KOLKATA: Comparing a section of universities in India as “sick industrial units” and a section of schools in the country as “lifeless water-bodies,” West Bengal Governor Gopalkrishna Gandhi exhorted both teachers and students alike to “redeem learning from the conveyor belt of routine”.
Addressing a congregation of teachers here on Saturday at a function organised to mark the Teachers’ Day, he came down on the authorities of a section of Indian universities which he said resembled sick industrial units with “obsolete infrastructure, poorly maintained campuses, chronically discontented non-academic staff and dispirited students.” Mr. Gandhi, who is also the Chancellor of the Calcutta University, inaugurated an exhibition of a collection of rare photographs of Dr. Radhakrishnan and documents written by him.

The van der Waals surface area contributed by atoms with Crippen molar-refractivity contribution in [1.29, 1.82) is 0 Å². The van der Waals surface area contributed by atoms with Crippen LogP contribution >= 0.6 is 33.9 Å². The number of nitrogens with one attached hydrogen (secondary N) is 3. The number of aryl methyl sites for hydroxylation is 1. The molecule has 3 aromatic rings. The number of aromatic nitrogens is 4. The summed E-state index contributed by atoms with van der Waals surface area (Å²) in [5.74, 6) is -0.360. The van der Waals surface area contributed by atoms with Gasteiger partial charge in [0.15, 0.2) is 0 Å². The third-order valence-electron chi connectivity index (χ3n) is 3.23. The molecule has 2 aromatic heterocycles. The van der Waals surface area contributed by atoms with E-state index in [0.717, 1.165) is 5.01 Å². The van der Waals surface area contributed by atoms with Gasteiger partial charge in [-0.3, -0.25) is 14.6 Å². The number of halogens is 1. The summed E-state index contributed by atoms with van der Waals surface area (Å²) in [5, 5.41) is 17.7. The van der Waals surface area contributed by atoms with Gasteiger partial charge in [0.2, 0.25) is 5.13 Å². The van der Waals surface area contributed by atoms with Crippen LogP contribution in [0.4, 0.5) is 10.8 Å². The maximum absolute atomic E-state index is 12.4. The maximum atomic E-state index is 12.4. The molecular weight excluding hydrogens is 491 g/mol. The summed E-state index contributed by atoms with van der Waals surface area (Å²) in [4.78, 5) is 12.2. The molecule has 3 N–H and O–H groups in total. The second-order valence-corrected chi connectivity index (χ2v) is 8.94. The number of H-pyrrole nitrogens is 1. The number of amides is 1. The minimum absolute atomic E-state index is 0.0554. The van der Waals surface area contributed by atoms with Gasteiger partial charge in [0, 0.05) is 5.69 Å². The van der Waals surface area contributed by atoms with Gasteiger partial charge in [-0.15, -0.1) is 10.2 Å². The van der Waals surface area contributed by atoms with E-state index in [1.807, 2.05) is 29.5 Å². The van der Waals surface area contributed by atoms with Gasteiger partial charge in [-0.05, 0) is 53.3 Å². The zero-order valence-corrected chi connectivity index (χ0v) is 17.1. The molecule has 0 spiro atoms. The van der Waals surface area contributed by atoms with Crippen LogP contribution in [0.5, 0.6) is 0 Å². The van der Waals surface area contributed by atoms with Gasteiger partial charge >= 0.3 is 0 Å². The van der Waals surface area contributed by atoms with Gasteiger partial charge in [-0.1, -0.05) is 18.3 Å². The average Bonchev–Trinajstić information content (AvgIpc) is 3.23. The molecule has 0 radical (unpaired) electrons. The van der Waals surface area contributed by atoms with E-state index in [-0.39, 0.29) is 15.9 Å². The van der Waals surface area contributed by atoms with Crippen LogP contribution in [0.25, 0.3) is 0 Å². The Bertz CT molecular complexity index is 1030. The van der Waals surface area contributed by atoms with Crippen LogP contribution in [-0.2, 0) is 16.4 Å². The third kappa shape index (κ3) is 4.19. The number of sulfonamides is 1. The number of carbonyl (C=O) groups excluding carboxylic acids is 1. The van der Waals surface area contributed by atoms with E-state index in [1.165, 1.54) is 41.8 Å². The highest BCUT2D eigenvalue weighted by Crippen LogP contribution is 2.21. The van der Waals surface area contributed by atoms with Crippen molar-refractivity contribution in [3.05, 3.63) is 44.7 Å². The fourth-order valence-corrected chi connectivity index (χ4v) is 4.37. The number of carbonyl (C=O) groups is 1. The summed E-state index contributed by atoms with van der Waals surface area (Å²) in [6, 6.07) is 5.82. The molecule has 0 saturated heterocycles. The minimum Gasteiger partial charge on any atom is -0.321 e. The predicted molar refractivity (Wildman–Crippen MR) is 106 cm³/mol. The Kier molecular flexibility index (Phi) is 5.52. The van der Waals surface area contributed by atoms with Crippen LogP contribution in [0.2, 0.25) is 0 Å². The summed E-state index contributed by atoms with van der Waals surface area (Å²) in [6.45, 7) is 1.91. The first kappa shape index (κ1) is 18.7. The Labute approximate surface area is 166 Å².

Long before Dr. Radhakrishnan became President, he was associated with the Calcutta University as a Professor of Philosophy in 1921 and had represented the university at the Congress of the Universities of the British Empire in 1926.
Pointing out the “decline” seen in many schools, Mr. Gandhi said: “With teachers absent, children unattended and the premises uncared for, such schools across the country are profoundly depressing.” He also disapproved the trend of violence on college campuses perpetrated by students in several parts of the country.
“Today’s spectacle of campus unrest and campus violence in some Indian universities is ugly. College and university property is broken by only a section of students. Teachers are obstructed and intimidated only by a section of them.”
Observing that “generality of students” are “overawed” by such violence, even if they do not endorse it, he said that university communities must not allow it to be so. “They [university communities] must uphold order over chaos and progress over stagnation,” Mr. Gandhi said.
Advising students to “be learners first and learners last” for the sake of their own future, he asked them to seek redress through proper procedures if they “find the unwisely administration wanting in any respect.”
He urged the teachers to find time to “redeem learning” in spite of “lack of attendance, lack of interest, lack of manners and lack of appreciation” by students.